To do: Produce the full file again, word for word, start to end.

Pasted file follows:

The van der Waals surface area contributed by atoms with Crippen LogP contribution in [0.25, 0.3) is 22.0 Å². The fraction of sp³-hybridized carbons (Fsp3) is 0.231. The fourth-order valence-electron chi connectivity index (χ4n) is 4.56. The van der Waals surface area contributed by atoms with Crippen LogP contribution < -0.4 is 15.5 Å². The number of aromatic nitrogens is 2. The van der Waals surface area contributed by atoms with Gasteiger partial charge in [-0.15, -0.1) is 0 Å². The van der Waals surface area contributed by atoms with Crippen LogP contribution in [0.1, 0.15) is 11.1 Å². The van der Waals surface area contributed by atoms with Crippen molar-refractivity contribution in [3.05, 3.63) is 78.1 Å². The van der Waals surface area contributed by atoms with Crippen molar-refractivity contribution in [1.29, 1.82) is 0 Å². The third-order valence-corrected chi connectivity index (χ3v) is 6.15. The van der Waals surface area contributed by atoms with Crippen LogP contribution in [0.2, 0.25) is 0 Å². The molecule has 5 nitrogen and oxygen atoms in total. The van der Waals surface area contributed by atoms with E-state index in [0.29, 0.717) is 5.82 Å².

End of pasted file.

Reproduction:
The van der Waals surface area contributed by atoms with Crippen LogP contribution in [0.25, 0.3) is 22.0 Å². The fraction of sp³-hybridized carbons (Fsp3) is 0.231. The fourth-order valence-electron chi connectivity index (χ4n) is 4.56. The van der Waals surface area contributed by atoms with Crippen LogP contribution < -0.4 is 15.5 Å². The number of aromatic nitrogens is 2. The van der Waals surface area contributed by atoms with Gasteiger partial charge in [-0.15, -0.1) is 0 Å². The van der Waals surface area contributed by atoms with Crippen LogP contribution in [0.1, 0.15) is 11.1 Å². The van der Waals surface area contributed by atoms with Crippen molar-refractivity contribution in [3.05, 3.63) is 78.1 Å². The van der Waals surface area contributed by atoms with Crippen molar-refractivity contribution in [1.29, 1.82) is 0 Å². The third-order valence-corrected chi connectivity index (χ3v) is 6.15. The van der Waals surface area contributed by atoms with Crippen LogP contribution in [0.2, 0.25) is 0 Å². The molecule has 5 nitrogen and oxygen atoms in total. The van der Waals surface area contributed by atoms with E-state index in [0.29, 0.717) is 5.82 Å².